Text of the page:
• Bill, I am the David that commented on BWI on the Hobby post. You are looking at the BWI situation with the benefit of hindsight. At the time of the A/B expansion/renovation, C and D were both being actively used – SWA needed the space. The merger activity over the past few years (and SWA’s BWI success) really took its toll on those terminals. Having said that, BWI does not compare to Pittsburgh in that the ‘surviving’ airline at BWI is very healthy and growing. Most airports would love to have BWI’s growth trajectory. At the time, they made the right decision, IMHO.

      • You are correct on all counts, I probably should have used another example for airline-specific expansion but went back to the BWI well. I can’t recall how much of the airport was in use when the plans were being created but I think it has worked out well for BWI now and over the long haul as they also did a lot of other infrastructure work that upgraded the whole airport when they built the new Terminal A. Px levels at BWI are at new highs and they can always shutter a terminal and rebuild it when future expansion makes that necessary. Sorry to pick on BWI, I actually like flying from there when I can’t do DCA!

        • Shane says:

          I was living in Baltimore at here time of expansion. Not only was Southwest using all of B and almost all of C and growing exponentially, but US Air filled all of D including all of the commuter gates. When US started to pull back AirTran filled about a third of the void.

          Now with AirTran moving in with Southwest, BWI has an active project to connect B and C, which it did temporarily during construction of A-B.

          Finally and to the point, even with all of the record growth through the expansion, BWI made some large cuts to the construction projects. There was originally going to be a tram between long term parking, the terminal and rental car facility. That was cut for costs. Even with a tram you still need shuttle busses in the Parkin lots so the trams always seem like a waste as long as you have dedicated bus access lanes to the terminal.

          • Good to know all of that, thanks Shane. Looks like BWI handled things smartly (reducing scope and all) and still ended up with a very nice facility. I flew UA a lot out of the former “stub” of gates that made up concourse A (before they built the actual concourse) and US when concourse D was jam-packed. Maybe I just get a little too bummed out when I visit concourse D now but clearly the airport is on the right track!

    • CF says:

      Bill – Today, most airlines in the US freak out at the idea of a new expensive facility. That may be a far cry from some of the previous managements in past years, but airlines have gotten much smarter. So you won’t see an airline supporting an absurd expansion these days. In fact, you saw quite vocal opposition to San Jose and Sacramento builds. The current fight is in Philly, where there is a massive objection to a billion dollar plus runway.

      • Jason says:

        There’s also the issue of as flights are removed and carriers drop out of an airport, costs typically increase for those who are left.

        As an example, look at Sarasota (or any airport where all charges are basically common use, or allocated based on usage). Also, most airports have joint or shared use rent that is allocated to cover the cost of all areas not part of a specific tenant leasehold (think corridors, public spaces, etc). For many of these, just because one airline leaves doesn’t mean the pie is going to get any smaller… it’s just divided into fewer pieces. In SRQ, AA pulled out and costs went up. CO pulled out, costs went up. Now AirTran with roughly a third of all traffic is pulling out. Some have questioned now the viability of jetBlue continuing service as costs will climb.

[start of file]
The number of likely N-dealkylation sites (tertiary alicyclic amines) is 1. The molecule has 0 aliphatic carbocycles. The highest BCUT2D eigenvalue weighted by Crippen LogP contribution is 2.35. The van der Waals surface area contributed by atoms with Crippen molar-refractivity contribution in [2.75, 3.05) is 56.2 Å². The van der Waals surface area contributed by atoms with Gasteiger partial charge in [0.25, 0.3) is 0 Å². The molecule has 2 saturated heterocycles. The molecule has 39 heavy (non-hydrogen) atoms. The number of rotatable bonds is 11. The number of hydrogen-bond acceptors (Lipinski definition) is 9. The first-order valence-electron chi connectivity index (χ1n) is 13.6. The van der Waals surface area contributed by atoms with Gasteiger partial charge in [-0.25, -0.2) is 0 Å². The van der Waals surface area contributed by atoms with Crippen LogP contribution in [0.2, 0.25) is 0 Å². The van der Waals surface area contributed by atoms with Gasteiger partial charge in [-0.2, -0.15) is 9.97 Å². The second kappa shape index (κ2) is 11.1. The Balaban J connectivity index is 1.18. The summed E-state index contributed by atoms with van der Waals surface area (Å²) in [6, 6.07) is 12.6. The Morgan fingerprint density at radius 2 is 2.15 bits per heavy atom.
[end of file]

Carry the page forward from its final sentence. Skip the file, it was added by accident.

• Sanjeev M says:

        Why can’t airports finance nice projects by turning the airport into a destination. Duty Free Sales, attractions, paid lounges, plenty of freebies like observation decks. Singapore Changi generates 18 million transit pax annually AND gets them to spend $30 each on average, yet still has plenty of freebies. US domestic hubs clearly have the volume, so I don’t see why more effort is invested in the airport experience.

        • Sean S. says:

          The difference lies in customers; simply put American views of airports are more akin to bus stations, a place where you go for the sole purpose of being transported elsewhere. The only time you spend money is if there is something you forgot, something missing, or, like food, something you have to have.

          The reality is, in many countries, the airport itself is an attraction due to its size, architecture, and the fact that many people in a given country may not routinely fly or it may be reserved for individuals within the more rarified upper classes. Compare and contrast that to the the bucket rate leisure traveler in America whose interest is in his destination, and not the experience of travel in and of itself.

    • BarryATL says:

      ATL’s concourse E does have some domestic flights that use the gates for a couple of reasons. The first is a domestic flight whose plane will continue on as an international flight. The second is space. There are simply not enough domestic gates during hub times. Fortunately, most of the international hub times are different than the domestic ones. The new concourse F that will open in three weeks will have seven international gates and a new international terminal. I will see the new terminal and concourse on 5/3.